Take what Kislik says with a grain of salt, though. I am greatly in sympathy with his main idea--that really understanding what is going on (which he calls"logic") is key, rather than, say, pure tactics; yet he confidently contradicts the instructional advice of renowned teachers such as Tarrasch, Euwe, Dvoretsky, Yusupov, and Botvinnik, and the training methods of players such as Fischer, Kasparov, and Kramnik. For example, Kislik says it is only necessary to study tactics once intensively, after which you'll have them for life (but Kasparov himself at his peak did rapid-fire drills of tactics problems before a world championship match); that studying endgames first, or many known positions a la de la Villla, is not a good idea (but most of the Soviet school did this); that solving studies is not very helpful (but a lot of CT-Art 5, which he recommends, is studies); that, aside from a quick playthrough of world-championship games, recent top grandmaster games and postwar game collections, rather than prewar classics, should be read and studied (contrary to the practice and advice of Karpov and Kramnik and Shereshevsky and the practice of Fischer); that it is a good use of one's time to to pore over difficult computer tactics until you see why they work; etc., etc. Kislik thinks for himself, fearlessly, and then expresses himself tactlessly, authoritatively; but then you in turn should not lend him any more authority than others with his level of experience. Consider a variety of sources, and try things out.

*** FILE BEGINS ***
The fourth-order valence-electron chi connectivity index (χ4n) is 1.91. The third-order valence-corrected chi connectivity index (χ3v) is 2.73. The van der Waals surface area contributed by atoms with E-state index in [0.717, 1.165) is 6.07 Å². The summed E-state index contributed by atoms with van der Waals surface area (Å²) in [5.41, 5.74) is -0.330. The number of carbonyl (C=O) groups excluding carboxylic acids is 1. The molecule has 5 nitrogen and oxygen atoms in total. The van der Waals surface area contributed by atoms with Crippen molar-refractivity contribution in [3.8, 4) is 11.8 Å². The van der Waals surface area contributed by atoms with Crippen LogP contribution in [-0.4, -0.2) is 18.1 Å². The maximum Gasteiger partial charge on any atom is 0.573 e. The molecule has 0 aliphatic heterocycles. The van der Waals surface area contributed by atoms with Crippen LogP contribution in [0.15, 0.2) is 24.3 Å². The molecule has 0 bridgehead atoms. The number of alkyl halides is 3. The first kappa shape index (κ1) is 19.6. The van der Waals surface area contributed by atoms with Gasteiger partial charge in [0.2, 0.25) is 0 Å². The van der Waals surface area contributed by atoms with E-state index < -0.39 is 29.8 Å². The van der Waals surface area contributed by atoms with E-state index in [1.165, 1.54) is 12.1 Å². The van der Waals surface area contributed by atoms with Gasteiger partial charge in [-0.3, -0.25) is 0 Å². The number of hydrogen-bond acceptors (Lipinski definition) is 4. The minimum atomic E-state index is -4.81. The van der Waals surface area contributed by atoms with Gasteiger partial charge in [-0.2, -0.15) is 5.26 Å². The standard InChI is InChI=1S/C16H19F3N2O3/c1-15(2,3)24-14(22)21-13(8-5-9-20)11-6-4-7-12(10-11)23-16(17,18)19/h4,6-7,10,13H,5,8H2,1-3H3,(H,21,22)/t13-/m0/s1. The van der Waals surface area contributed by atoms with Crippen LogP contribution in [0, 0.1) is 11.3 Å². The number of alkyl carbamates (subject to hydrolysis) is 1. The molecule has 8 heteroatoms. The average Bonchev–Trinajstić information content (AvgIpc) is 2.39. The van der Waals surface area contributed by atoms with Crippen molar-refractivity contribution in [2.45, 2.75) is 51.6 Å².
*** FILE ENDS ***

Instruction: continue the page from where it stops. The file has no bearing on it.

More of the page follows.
In particular, Kislik seems like a long-variation guy in his reading recommendations--he likes game collections from the computer era, such as those by Nunn, Kasparov, and Anand,  where the longest middlegame variation in a typical game routinely goes 10-30 moves deep, way beyond the almost universal maximum of 6-7 in a typical game of pre-computer collections. "Long variation, wrong variation," Larsen said; the 6-7- move limit is a strong indication that this is how most very strong human players think, anyway of what they think is worth communicating of it.

I personally like the opening advice you cited from Kislik, but common sense says to be skeptical of his more extreme views.


Where in the book does the author go against Kasparov or Dvoretsky's advice?